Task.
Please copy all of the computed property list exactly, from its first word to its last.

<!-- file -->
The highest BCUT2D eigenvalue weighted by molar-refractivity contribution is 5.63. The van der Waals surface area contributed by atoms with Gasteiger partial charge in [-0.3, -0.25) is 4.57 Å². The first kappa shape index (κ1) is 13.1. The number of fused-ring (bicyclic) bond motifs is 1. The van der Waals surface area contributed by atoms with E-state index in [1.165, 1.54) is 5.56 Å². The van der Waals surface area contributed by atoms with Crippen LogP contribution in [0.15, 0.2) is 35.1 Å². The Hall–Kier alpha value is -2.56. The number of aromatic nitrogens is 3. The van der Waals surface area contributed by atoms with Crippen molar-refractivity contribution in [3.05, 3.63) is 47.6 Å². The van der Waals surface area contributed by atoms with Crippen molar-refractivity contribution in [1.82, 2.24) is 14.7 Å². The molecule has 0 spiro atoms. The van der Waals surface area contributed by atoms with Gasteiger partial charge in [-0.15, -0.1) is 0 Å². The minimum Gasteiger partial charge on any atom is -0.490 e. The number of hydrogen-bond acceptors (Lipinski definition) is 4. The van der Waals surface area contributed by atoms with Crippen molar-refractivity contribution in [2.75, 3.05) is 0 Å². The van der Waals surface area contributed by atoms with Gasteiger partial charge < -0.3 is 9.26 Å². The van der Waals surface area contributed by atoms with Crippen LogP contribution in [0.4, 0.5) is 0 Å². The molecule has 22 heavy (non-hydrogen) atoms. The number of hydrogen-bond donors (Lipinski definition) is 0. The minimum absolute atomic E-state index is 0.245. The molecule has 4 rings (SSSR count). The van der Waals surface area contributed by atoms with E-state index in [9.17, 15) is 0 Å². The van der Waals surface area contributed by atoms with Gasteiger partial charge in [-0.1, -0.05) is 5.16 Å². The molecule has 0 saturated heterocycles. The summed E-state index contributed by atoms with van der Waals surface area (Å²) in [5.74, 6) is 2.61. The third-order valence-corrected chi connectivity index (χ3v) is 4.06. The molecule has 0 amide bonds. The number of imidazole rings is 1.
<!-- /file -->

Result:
The highest BCUT2D eigenvalue weighted by molar-refractivity contribution is 5.63. The van der Waals surface area contributed by atoms with Gasteiger partial charge in [-0.3, -0.25) is 4.57 Å². The first kappa shape index (κ1) is 13.1. The number of fused-ring (bicyclic) bond motifs is 1. The van der Waals surface area contributed by atoms with E-state index in [1.165, 1.54) is 5.56 Å². The van der Waals surface area contributed by atoms with Crippen LogP contribution in [0.15, 0.2) is 35.1 Å². The Hall–Kier alpha value is -2.56. The number of aromatic nitrogens is 3. The van der Waals surface area contributed by atoms with Crippen molar-refractivity contribution in [3.05, 3.63) is 47.6 Å². The van der Waals surface area contributed by atoms with Crippen molar-refractivity contribution in [1.82, 2.24) is 14.7 Å². The molecule has 0 spiro atoms. The van der Waals surface area contributed by atoms with Gasteiger partial charge in [-0.15, -0.1) is 0 Å². The minimum Gasteiger partial charge on any atom is -0.490 e. The number of hydrogen-bond acceptors (Lipinski definition) is 4. The van der Waals surface area contributed by atoms with Crippen molar-refractivity contribution in [2.75, 3.05) is 0 Å². The van der Waals surface area contributed by atoms with Gasteiger partial charge < -0.3 is 9.26 Å². The van der Waals surface area contributed by atoms with Crippen LogP contribution in [0.4, 0.5) is 0 Å². The molecule has 22 heavy (non-hydrogen) atoms. The number of hydrogen-bond donors (Lipinski definition) is 0. The minimum absolute atomic E-state index is 0.245. The molecule has 4 rings (SSSR count). The van der Waals surface area contributed by atoms with E-state index in [9.17, 15) is 0 Å². The van der Waals surface area contributed by atoms with Gasteiger partial charge in [-0.1, -0.05) is 5.16 Å². The molecule has 0 saturated heterocycles. The summed E-state index contributed by atoms with van der Waals surface area (Å²) in [5.74, 6) is 2.61. The third-order valence-corrected chi connectivity index (χ3v) is 4.06. The molecule has 0 amide bonds. The number of imidazole rings is 1.